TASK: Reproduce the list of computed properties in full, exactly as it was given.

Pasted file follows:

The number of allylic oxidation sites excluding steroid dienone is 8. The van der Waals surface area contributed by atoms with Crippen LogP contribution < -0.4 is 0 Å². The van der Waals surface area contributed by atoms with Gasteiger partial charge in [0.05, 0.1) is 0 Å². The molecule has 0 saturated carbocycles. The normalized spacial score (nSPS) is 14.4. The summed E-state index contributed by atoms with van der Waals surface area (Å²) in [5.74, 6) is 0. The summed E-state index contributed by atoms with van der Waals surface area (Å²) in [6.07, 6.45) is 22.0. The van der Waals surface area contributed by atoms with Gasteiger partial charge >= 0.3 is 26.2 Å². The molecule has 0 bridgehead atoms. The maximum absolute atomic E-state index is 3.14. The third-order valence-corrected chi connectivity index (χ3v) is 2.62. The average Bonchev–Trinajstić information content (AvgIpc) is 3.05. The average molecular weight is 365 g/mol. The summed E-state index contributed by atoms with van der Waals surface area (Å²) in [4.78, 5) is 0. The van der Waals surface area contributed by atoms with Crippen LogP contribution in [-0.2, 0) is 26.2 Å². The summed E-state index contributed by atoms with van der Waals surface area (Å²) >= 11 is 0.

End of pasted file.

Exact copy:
The number of allylic oxidation sites excluding steroid dienone is 8. The van der Waals surface area contributed by atoms with Crippen LogP contribution < -0.4 is 0 Å². The van der Waals surface area contributed by atoms with Gasteiger partial charge in [0.05, 0.1) is 0 Å². The molecule has 0 saturated carbocycles. The normalized spacial score (nSPS) is 14.4. The summed E-state index contributed by atoms with van der Waals surface area (Å²) in [5.74, 6) is 0. The summed E-state index contributed by atoms with van der Waals surface area (Å²) in [6.07, 6.45) is 22.0. The van der Waals surface area contributed by atoms with Gasteiger partial charge >= 0.3 is 26.2 Å². The molecule has 0 bridgehead atoms. The maximum absolute atomic E-state index is 3.14. The third-order valence-corrected chi connectivity index (χ3v) is 2.62. The average Bonchev–Trinajstić information content (AvgIpc) is 3.05. The average molecular weight is 365 g/mol. The summed E-state index contributed by atoms with van der Waals surface area (Å²) in [4.78, 5) is 0. The van der Waals surface area contributed by atoms with Crippen LogP contribution in [-0.2, 0) is 26.2 Å². The summed E-state index contributed by atoms with van der Waals surface area (Å²) >= 11 is 0.